Accelerating progress: Making transit accessible for all New Yorkers

Sarah Kaufman, Marta Krawczynski, Henry Kanengiser, and Titus James

The journey to make New York’s public transportation system accessible to people with disabilities and other mobility challenges is at a critical juncture. Sustaining progress hinges on crucial funding from the implementation of the Congestion Pricing plan for New York City -- as well as concrete actions that will improve public transportation for all New Yorkers. 

Public transit is the lifeblood of New York City, connecting 6.1 million riders to work, school, social activities, and healthcare every day. But for more than one million New Yorkers living with disabilities -- roughly 13% of New York City’s population -- accessing public transportation poses considerable challenges. 

Currently, only 30% of subway stations have elevators or ramps, significantly limiting services for those with ambulatory disabilities and other access needs. 

The first subways opened in New York in the early 1900s, when the rights and needs of people with disabilities were not considered in system design. But over time, tireless efforts by the disability community, transit advocates, and other leaders have made transit access a recognized civil right -- with the 1990 enactment of and the Americans with Disabilities Act, a key milestone in this long overdue shift. 

That same year, the United States Department of Justice approved the MTA’s 30-year plan to make 100 Key Stations accessible by constructing stair-free access to subway platforms. By 2022, all of these Key Stations were either accessible or under construction for accessibility. 

Important as those efforts have been, they are still insufficient to meet the needs of all New Yorkers across the entire system. In 2022, the MTA entered into a landmark settlement agreement to make at least 95% of the remaining inaccessible subway stations accessible by 2055 -- increasing the pace of upgrades from 6.5 to 9.8 stations per year. This settlement builds on the MTA’s commitment in 2019 to allocate $5.2 billion in its 2020-2024 Capital Program for accessibility upgrades at nearly additional 70 stations.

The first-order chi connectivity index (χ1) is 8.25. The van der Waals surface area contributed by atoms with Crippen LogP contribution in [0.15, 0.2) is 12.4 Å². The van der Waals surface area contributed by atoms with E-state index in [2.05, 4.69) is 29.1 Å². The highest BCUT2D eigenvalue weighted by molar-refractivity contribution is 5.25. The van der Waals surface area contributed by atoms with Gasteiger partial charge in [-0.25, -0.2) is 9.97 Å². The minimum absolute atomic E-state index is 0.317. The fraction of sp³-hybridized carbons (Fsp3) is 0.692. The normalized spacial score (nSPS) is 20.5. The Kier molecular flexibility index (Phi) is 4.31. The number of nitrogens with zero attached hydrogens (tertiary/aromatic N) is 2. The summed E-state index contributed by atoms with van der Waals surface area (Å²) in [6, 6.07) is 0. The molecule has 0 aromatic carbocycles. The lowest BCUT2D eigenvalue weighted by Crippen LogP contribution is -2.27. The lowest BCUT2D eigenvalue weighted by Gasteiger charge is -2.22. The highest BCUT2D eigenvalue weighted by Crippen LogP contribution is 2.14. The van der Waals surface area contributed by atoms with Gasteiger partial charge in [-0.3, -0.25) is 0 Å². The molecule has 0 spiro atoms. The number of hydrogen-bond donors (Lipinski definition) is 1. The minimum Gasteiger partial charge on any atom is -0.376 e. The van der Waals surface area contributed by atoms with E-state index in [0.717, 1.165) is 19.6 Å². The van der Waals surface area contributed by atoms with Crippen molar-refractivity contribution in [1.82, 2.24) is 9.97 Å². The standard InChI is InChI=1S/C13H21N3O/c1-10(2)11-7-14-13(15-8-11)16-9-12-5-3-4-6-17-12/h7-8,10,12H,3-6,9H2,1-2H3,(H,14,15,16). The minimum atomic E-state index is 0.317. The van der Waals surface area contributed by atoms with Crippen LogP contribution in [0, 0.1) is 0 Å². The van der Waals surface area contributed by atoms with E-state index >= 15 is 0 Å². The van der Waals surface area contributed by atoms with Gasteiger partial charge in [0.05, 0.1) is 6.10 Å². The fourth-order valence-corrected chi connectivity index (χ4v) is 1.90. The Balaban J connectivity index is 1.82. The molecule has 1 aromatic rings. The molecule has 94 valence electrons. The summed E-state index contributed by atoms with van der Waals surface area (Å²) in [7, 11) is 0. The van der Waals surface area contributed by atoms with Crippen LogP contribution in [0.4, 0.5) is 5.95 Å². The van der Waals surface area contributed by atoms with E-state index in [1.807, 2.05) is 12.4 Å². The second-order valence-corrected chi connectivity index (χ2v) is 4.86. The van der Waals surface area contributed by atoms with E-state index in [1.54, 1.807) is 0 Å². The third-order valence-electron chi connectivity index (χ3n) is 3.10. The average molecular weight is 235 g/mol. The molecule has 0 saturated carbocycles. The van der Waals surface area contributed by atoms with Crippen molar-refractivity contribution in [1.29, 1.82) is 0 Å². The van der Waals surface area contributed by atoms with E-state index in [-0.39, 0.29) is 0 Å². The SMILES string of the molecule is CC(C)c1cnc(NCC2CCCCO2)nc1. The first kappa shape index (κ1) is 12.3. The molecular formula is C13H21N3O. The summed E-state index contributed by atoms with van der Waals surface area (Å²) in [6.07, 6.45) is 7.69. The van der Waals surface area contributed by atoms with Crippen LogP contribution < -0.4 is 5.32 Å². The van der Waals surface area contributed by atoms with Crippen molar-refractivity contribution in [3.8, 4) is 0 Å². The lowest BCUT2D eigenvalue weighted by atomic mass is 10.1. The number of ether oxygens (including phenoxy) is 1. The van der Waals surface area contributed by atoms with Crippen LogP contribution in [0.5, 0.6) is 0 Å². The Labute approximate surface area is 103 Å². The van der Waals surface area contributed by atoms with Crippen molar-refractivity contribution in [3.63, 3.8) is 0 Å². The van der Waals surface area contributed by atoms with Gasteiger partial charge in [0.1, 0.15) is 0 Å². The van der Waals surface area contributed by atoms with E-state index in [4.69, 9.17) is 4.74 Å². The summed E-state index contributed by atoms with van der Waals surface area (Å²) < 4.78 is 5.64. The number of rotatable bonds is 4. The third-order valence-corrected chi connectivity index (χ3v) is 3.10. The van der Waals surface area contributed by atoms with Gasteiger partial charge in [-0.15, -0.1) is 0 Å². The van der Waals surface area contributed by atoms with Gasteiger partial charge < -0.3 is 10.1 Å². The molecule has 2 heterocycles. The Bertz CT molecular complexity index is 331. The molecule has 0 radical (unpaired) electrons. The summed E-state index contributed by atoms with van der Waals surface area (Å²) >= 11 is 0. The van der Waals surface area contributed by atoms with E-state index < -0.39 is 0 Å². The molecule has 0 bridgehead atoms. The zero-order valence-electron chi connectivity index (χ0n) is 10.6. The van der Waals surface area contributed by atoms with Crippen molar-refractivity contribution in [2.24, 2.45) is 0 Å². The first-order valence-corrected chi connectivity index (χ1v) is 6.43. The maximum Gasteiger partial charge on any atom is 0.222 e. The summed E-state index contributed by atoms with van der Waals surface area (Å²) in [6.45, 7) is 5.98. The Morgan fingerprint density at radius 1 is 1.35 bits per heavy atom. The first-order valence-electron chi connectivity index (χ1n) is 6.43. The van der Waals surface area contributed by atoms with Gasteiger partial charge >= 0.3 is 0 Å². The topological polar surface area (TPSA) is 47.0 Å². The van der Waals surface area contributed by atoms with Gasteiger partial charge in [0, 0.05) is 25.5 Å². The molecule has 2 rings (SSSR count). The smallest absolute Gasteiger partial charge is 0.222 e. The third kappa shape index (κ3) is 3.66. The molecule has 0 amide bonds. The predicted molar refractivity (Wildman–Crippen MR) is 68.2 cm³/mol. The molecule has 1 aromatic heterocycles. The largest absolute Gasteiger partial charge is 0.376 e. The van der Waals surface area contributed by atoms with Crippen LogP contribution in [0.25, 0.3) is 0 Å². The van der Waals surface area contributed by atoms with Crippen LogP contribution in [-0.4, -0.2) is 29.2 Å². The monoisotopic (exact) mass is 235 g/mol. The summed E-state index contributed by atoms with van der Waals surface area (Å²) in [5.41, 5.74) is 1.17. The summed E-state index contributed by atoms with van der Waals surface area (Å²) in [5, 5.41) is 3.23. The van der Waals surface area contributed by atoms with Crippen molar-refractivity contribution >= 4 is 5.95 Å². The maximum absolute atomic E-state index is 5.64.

To fulfill the terms of this historic settlement and build a fully accessible public transportation for all New Yorkers, the MTA must accelerate the pace of progress by 51%.

As this report shows, despite the MTA’s progress, significant obstacles to achieving these ambitious accessibility goals remain, including aging infrastructure, limited physical spaceand the high cost of construction in New York City.

As a matter of first priority, the MTA and political leaders must ensure adequate capital funding levels commensurate with the increased pace of required ADA upgrades for current and future capital programs. 

Most urgently, the MTA’s ability to deliver the remaining accessible stations it has committed to hinges on the $15 billion in capital funding to be made available by the implementation of Congestion Pricing

The report also strongly recommends that the MTA:

  • Implement additional cost containment measures;
  • Bolster infrastructure monitoring;
  • Improve the geographic distribution of accessible stations;
  • Broaden public engagement, and
  • Leverage existing and emerging technologies for real-time data.


Overcoming historic underinvestment, the MTA has begun delivering more rapidly on its commitment to transit accessibility. Increasing this momentum is imperative: the pace of progress directly impacts the lives and futures of millions of New Yorkers.

Chart showing pace of accessibility
Wagner Faculty
Rudin Center for Transportation Policy & Management